(15) "... a frente fria deve derrubar as temperaturas e trazer mais chuvas ate sexta-feira, segundo os meteorologistas. Se o verao se despede (P) dos cariocas no proximo sabado, a desordem nas praias, mesmo as beneficiadas pelas operacoes Choque de Ordem da prefeitura, continua (P)". (CorpusLINC)

"The cold front can make temperatures drop and bring more rain until Friday, according to meteorologists. If Summer says good-bye to Rio next Saturday the clutter on the beaches will continue, even in those beaches protected by Shock of Order operations"

Example (16) reports the speech of a narrative character who presents himself as a fugitive; he conditionally establishes the hypothesis "if they catch me", and then concludes "they hang me":

(16) "Gracas a Deus que ja posso dizer--"nao estou com os mascates", dissera o matuto, penetrando na mata. Eu sei bem que se eles me pegam (P), me penduram(P) logo no primeiro pe de pau que encontrarem; porque antes de tudo, eu sou desertor ."(Corpus do portugues)

"Thank God I can already say--"I'm not with the peddlers", said the yokel, penetrating the woods. I know well that if they catch me, they immediately hang me on the first tree they find; because above all, I'm a deserter".

Group IV can be represented as follows:

Diagram 6 shows that Group IV conditionals are more subjective, given that the protasis and the apodosis are related to more implicit spaces in the BCSN respectively, the Metatextual and the Epistemic Spaces.

Concluding remarks

This paper has proposed a descriptive and explanatory analysis of [If P, Q] conditionals in Brazilian Portuguese, focusing on structures which have the present of the indicative or the future of the subjunctive in the protasis, and the present or the future of the indicative in the apodosis.

The analysis has shown that different tense combinations in conditionals are associated to different degrees of subjectivity and/or intersubjectivity. On one hand, the use of the present of the indicative in the protasis (in comparison to the use of the future of the subjunctive) indicates a more intersubjective construal of the described event, since the speaker takes into account information previously mentioned in discourse. On the other hand, the use of the present of the indicative in the apodosis, instead of a future form, indicates that the speaker is drawing a conclusion (subjective perspective) regarding a future event. Finally, cases which have the present of the indicative (with future meaning) in both clauses can be characterized as the most subjective, because two implicit spaces--the Metatextual and the Epistemic Spaces--are involved in meaning construction.

Based on these results, the conditionals under investigation were organized in a continuum of subjectivity that extends from Group I (less subjective) to Group IV (more subjective), having Groups II and III as intermediary cases. At the same time, Groups II and IV indicate intersubjectivity.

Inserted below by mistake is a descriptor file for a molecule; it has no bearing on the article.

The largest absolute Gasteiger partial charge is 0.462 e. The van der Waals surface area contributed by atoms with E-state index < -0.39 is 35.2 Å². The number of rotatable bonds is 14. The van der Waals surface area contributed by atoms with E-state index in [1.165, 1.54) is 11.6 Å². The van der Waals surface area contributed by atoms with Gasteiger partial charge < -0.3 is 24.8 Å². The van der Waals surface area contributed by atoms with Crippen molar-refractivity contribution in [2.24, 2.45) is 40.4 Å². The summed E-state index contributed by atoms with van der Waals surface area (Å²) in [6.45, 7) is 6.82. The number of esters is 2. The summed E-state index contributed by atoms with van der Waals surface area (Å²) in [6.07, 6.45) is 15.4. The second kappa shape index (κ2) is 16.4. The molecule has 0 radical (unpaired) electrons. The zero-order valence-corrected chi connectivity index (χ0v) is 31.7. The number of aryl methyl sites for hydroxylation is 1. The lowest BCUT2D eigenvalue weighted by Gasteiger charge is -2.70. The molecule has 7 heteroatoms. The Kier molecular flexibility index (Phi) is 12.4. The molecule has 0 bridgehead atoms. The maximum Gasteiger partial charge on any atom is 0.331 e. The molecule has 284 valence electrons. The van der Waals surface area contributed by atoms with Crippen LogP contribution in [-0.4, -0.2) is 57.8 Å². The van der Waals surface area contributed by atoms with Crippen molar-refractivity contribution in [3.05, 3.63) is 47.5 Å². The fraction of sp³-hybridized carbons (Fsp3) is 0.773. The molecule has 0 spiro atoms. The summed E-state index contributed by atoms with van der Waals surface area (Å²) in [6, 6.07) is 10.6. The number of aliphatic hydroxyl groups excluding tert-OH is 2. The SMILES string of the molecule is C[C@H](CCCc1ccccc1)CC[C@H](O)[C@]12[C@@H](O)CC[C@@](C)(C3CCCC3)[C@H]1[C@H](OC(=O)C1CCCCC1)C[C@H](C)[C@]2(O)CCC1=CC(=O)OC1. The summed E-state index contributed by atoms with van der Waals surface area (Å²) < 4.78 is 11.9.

The main contribution of the analysis presented here is to shed some light on the fact that tense/mood alternations are not equivalent options for expressing the same content; on the contrary, they signal specific cognitive processes of meaning construction, and its semantic-pragmatic implications. It is worth noting that such processes has not been yet fully considered in previous descriptions of conditionals in Brazilian Portuguese.

Drawing on recent developments of mental spaces theory, this work has associated tense/mood choices to different degrees of (inter)subjective perspective in the construction of conditional relations. In this vein, the model proposed here opens up new perspectives for the analysis of the relations between tense/mood and conditional meaning. Not only the tense/mood alternations discussed here may be observed in other kinds of corpora, but also other tense/mood alternations may be observed in other kinds of conditional structures, such as counterfactuals.

http://dx.doi.org/10.1590/1981-5794-1502-4

Received August 2013

Accepted February 2014

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Lilian FERRARI *

Paloma de ALMEIDA **

* UFRJ--Universidade Federal do Rio de Janeiro. Faculdade de Letras--Departamento de Linguistica. Rio de Janeiro--RJ--Brasil. 21941-917--lilianferrari@uol.com.br

** UFRJ--Universidade Federal do Rio de Janeiro. Faculdade de Letras--Departamento de Linguistica. Rio de Janeiro--RJ--Brasil. 21941-917--paloma_ug@yahoo.com.br

(1) The conjunctions 'se','caso' and 'mesmo se' correspond roughly to 'if, 'in case' and 'even if in English.

(2) Throughout this paper, the following abbreviations will be used: FS (Future of Subjunctive); FI (Future of Indicative); PF (Periphrastic Future); P (Present of Indicative);PS (Past of Subjunctive) COND (Conditional); Pimp. (Past Imperfect of Indicative)

(3) For a discussion of periphrastic future in Portuguese, see Ferrari e Alonso (2009). The main claim is that periphrases such as [ir/poder/dever +Infinitive] indicate the construal of the future event from the speaker's viewpoint. The periphrases differ, however, in the degree of certainty indicated by each auxiliary.
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Title Annotation:ORIGINAL ARTICLES; articulo en ingles
Author:Ferrari, Lilian; de Almeida, Paloma
Publication:Alfa: Revista de Linguistica
Date:Jan 1, 2015
Words:5487